Many are called, but few fill out the little questionnaire.

So, the sitcom that is my life decided to give me jury duty while I’m here trying to get things done and figure things out. I report tomorrow. I keep making plans for how I’m going to start things off right tomorrow morning, and then remembering that first thing tomorrow I’m heading for the courthouse.

My understanding is that they’re only going to tie me up for a couple of hours morning tomorrow, for a sort of orientation process, with any actual work days requiring my presence to be announced later. The helpfully threatening little slip of paper I have assures me that the average juror is only called to be present for 5 to 7 days during the month in which we are called to serve, but that doesn’t mean it’s outside the realm of possibility that I’ll be engaged for longer.

It’s also not outside the realm of possibility that my services won’t be needed at all. I am supposed to call in this evening to make sure I’m still on, and even if I’m still scheduled for my orientation, I might not be assigned to a case. I can’t really plan for that, though. I’ve got to assume I’m going to be busy for an indeterminate number of days on an indeterminate schedule.

This isn’t new news for me, as I found out last month. I haven’t talked about this for the same reasons I haven’t talked about much else. I’ve been quite anxious about it, though. Dealing with officialdom while trans is never fun. I have a lot of experience in doing so in an airport, but none in a courthouse.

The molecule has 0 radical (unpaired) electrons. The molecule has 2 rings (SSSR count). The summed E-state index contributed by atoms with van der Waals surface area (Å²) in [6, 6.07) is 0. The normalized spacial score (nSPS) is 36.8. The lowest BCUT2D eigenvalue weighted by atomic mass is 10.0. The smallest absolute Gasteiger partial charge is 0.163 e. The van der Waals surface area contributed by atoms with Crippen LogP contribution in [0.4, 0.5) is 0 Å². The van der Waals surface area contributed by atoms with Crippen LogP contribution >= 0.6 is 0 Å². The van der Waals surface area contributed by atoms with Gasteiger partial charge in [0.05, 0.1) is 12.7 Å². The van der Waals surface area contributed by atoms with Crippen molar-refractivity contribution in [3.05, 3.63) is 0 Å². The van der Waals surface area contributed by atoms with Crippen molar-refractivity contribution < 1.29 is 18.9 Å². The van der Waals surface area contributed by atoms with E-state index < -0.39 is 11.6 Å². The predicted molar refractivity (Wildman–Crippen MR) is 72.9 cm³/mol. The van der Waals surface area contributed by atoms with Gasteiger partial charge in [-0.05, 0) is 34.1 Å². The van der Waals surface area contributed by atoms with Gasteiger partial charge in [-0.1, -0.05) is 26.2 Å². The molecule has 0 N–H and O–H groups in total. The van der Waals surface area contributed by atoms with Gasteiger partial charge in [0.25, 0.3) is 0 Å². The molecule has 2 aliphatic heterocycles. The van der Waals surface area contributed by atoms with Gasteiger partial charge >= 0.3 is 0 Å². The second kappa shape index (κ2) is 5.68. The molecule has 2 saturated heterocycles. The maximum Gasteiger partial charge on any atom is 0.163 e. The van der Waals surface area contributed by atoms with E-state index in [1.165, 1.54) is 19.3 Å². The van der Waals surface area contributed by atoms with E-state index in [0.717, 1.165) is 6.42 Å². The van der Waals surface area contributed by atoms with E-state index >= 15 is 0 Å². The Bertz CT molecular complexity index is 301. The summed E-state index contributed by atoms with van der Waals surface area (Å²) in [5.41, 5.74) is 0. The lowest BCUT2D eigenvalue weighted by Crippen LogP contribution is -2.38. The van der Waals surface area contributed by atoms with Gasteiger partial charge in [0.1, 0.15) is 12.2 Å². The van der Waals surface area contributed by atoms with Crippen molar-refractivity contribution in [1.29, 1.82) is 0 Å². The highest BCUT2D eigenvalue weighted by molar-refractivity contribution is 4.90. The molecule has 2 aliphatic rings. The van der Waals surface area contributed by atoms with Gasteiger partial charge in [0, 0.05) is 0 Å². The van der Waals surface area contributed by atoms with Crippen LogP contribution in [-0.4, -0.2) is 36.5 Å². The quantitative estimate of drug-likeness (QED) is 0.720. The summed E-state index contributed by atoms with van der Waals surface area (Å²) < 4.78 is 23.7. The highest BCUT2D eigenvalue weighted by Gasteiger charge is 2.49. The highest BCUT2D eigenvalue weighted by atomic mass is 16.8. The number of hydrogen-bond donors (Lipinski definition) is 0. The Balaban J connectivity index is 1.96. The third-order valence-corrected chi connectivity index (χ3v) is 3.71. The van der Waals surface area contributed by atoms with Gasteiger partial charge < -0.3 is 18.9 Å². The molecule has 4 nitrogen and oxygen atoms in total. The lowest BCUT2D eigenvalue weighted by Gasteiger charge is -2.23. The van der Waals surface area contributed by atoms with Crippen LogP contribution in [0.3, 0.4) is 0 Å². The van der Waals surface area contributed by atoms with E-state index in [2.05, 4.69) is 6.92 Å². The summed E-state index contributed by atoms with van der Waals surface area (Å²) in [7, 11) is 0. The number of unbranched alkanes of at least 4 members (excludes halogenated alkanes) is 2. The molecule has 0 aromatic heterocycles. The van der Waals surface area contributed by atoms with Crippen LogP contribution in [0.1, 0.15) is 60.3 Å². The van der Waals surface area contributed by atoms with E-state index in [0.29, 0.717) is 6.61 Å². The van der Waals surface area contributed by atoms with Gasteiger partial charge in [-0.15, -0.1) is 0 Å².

I think the most likely scenario is that it’s not a big deal, few people notice (this is usually the case) and few say so. I know for most intents and purposes I’ll be a number, not a name, though I do expect my “wallet name” to be called out at least once.

The nightmare scenario, of course, is that my presence and existence are questioned, that my presentation of myself at my most presentable is interpreted as a mockery, and at the worst extreme, I’m subjected to legal repercussions for someone else’s decision to take issue with my life. (That’s ignoring the even worse extreme of being subjected to potentially lethal violence, but that’s always a possibility.)

There are still times when I suck it up and squash the dysphoria long enough to try to present myself as male in order to avoid what seems like a bigger headache. Apart from a high psychological cost, it rarely actually works. The number of times I’ve been challenged trying to use a male-coded restroom is higher than the number of times I’ve been challenged using the correct one. But even if I wanted to try it (and I really don’t think I could), it’s not like I have kept up a closet full of courtroom-appropriate masculine-coded attire. So it’s show up in a nice ensemble from Kohl’s, or old sweat pants and a t-shirt. There’s the risk that someone will think the former is me not taking things seriously, while the latter leaves no doubt.

So I’m just going to have to do what I always do, which is to show up as myself and hope for the best. If things go well, I’ll come back in the afternoon and hopefully have a lot of energy and motivation. If not, the day might end up being a wash, or worse.

Either way, I’ll let you know how it goes, once it’s gone.